Washington Examiner, opinion by EID’s Steve Everley. Earlier this year, New England — located just a few hundred miles from the Marcellus Shale, one of the world’s largest natural gas fields — was forced to import a cargo of Russian liquefied natural gas. This was necessary because anti-energy activists have convinced local elected leaders to block new energy infrastructure, including pipelines that could bring American gas to the region. This is making households in the Northeast more dependent on imported energy, and forcing them to pay among the highest energy bills in the country. This was no accident. “Keep It In the Ground” is playing politics with working families’ energy bills, based on the “hope” that the handful of energy sources they support will soon be affordable. Even the Boston Globe opined that “Massachusetts’ reliance on imported gas from one of the world’s most threatened places is also a severe indictment of the state’s inward-looking environmental and climate policies.”

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Didn't the great Ronald Reagan say something like: it's not that _____ don't know anything, it's just that so much of what they know is wrong.

Perhaps that why they so often have such a reliance on fake news and fakeumentaries. 

Sounds like Russian collusion to me.

Massachusetts could have gotten their gas from Dominion's Cove Point, Maryland LNG export terminal were it not for the Jones Act.

The Boston Globe claims that the Yamal peninsula is "one of the world’s most threatened places" so why is the population increasing there?  It must hold some attraction.  At least more native people have running hot and cold water and are abandoning tents for permanent shelter.  They now have a fish processing plant so they can send their catch to wider markets and improve incomes.  I don't know what they did for fuel before (there are practically no trees) but now they've got natural gas and plenty of electricity.  It seems to me that Yamal is a lot less threatened today than it was before the discovery of natural gas resources there.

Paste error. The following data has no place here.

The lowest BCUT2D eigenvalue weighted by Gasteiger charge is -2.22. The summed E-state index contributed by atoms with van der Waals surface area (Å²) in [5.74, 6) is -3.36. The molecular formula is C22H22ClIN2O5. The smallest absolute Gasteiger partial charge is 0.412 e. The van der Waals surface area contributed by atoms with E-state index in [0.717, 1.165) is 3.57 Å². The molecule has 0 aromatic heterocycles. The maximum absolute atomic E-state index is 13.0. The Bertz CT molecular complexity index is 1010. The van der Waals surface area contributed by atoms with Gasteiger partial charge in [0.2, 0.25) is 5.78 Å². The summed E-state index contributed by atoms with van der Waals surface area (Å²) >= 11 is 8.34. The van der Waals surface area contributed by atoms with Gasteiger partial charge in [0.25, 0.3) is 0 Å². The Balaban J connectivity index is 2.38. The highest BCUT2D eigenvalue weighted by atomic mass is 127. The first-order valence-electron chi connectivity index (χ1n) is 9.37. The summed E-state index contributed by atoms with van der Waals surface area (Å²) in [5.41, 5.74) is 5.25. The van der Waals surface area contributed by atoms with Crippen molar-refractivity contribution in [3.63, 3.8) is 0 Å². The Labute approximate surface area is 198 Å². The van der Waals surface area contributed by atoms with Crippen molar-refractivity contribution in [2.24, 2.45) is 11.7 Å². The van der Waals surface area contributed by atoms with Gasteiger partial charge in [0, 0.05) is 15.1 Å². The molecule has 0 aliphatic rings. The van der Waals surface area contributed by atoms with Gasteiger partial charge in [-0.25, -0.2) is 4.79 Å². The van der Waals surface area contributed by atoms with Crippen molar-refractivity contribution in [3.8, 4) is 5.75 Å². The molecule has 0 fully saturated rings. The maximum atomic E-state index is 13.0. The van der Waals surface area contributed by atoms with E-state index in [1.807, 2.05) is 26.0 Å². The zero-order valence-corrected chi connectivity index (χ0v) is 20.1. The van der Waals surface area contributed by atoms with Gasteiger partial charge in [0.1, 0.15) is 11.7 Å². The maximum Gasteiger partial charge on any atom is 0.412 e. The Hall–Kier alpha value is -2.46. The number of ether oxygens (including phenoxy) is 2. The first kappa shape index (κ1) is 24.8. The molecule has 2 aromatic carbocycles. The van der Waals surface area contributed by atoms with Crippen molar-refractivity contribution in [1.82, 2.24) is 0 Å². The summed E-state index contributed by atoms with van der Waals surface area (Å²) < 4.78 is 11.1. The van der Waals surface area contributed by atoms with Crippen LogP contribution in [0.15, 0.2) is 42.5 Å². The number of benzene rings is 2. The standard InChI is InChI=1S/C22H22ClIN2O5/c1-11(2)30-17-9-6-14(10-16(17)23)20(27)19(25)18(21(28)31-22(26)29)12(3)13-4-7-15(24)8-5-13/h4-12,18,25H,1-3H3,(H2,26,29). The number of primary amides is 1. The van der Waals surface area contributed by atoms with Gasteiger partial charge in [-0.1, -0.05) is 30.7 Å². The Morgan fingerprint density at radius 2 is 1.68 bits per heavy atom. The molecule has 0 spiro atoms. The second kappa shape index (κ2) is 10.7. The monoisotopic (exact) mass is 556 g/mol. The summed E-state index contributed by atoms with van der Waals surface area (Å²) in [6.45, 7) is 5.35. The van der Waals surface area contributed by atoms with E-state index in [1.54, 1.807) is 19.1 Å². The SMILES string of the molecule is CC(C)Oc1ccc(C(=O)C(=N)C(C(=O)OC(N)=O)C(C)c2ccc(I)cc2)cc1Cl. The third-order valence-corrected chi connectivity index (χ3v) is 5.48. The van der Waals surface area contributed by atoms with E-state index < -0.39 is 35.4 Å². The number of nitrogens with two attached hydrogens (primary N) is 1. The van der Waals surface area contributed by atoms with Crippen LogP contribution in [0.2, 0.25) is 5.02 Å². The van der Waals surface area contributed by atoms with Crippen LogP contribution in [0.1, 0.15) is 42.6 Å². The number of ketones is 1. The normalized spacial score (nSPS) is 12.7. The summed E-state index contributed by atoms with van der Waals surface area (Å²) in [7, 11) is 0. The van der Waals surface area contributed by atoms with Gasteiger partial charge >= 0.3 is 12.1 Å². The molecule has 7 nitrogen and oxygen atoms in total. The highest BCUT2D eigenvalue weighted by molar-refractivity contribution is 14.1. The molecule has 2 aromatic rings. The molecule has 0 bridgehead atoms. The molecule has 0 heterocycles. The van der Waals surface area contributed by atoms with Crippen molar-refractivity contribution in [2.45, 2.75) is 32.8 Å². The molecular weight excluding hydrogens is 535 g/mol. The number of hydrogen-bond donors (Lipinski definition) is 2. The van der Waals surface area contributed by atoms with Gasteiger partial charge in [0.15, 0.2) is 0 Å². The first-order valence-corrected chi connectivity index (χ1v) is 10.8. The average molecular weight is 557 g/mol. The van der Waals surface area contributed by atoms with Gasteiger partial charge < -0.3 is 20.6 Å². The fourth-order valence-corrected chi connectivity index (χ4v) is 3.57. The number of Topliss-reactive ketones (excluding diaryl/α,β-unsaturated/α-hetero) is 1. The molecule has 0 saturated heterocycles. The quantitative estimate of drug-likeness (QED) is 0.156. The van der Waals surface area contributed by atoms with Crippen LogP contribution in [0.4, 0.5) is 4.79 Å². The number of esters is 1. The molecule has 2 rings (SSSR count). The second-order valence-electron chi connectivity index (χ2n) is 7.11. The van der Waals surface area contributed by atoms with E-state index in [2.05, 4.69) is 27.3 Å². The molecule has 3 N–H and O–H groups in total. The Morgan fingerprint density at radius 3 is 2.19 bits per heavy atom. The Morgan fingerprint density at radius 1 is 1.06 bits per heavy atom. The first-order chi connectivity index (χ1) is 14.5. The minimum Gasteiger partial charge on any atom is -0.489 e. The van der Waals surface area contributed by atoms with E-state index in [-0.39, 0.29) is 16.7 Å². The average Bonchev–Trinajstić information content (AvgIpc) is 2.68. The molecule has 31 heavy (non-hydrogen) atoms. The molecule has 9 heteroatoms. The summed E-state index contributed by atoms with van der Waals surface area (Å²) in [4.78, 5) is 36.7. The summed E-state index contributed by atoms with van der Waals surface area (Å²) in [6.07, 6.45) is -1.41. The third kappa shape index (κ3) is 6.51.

In this case, gas is gas, and where it is produced or consumed has less to do with economics and more about advancing the Progressive Green agenda. The good people of Massachusetts have their elected leaders to 'thank' for higher fuel bills.

Any cargo that may have been delivered from Cove Point to Boston, but was not, did not go unsold.

The Jones Act and it's provisions would be a moot point if pipelines were in place.

Until the political landscape in NY and MA changes, this will be the status quo. 

I most sincerely hope you folks reading this do a brief followup on the extreme absurdities contained in Mr. Pendergast's post above.

This, apparently, will be the anti fossil fuel peoples' next approach to defuse the immanent catastrophe (precisely, the blame/responsibility)  about to descend upon New England during the next few YEARS' when cold snaps occur in wintertime.

Jones Act???? 

Puhleeze. Read briefly the history, context, purpose of the Jones Act and it will immediately become obvious it is a red herring of the highest order.

Yamal thriving???? You anti fossil fuel folks must be desperate beyond measure!!

Tell Nora her industry sponsor for the anti pipeline report, Engie, is bailing out before the excrement truly hits the fan in the coming winters.

No Northern Pass?

CMP starting to look shaky as more and more Maine folks realize their Massholes neighbors want to save the planet ... just not at THEIR inconvenience.

You Appalachian Basin residents need to learn of the near-catastrophe New England recently experienced NOT so much as the publicized Russian LNG hastily imported into Everett, but the THREE ships carrying desperately needed heating oil for New England's depleted drawdown.

2 million gallons burned will do that.

Get engaged, folks. Learn and speak up on your families' behalf lest New England's plight become your own due to the machinations of fossil fuel haters.

... and, NO, Massachusetts could NOT have gotten LNG from Cove Point as the commissioning delivery (first one) just left Maryland a few weeks ago ... LONG past the frantic, frigid early weeks in January when it was most needed.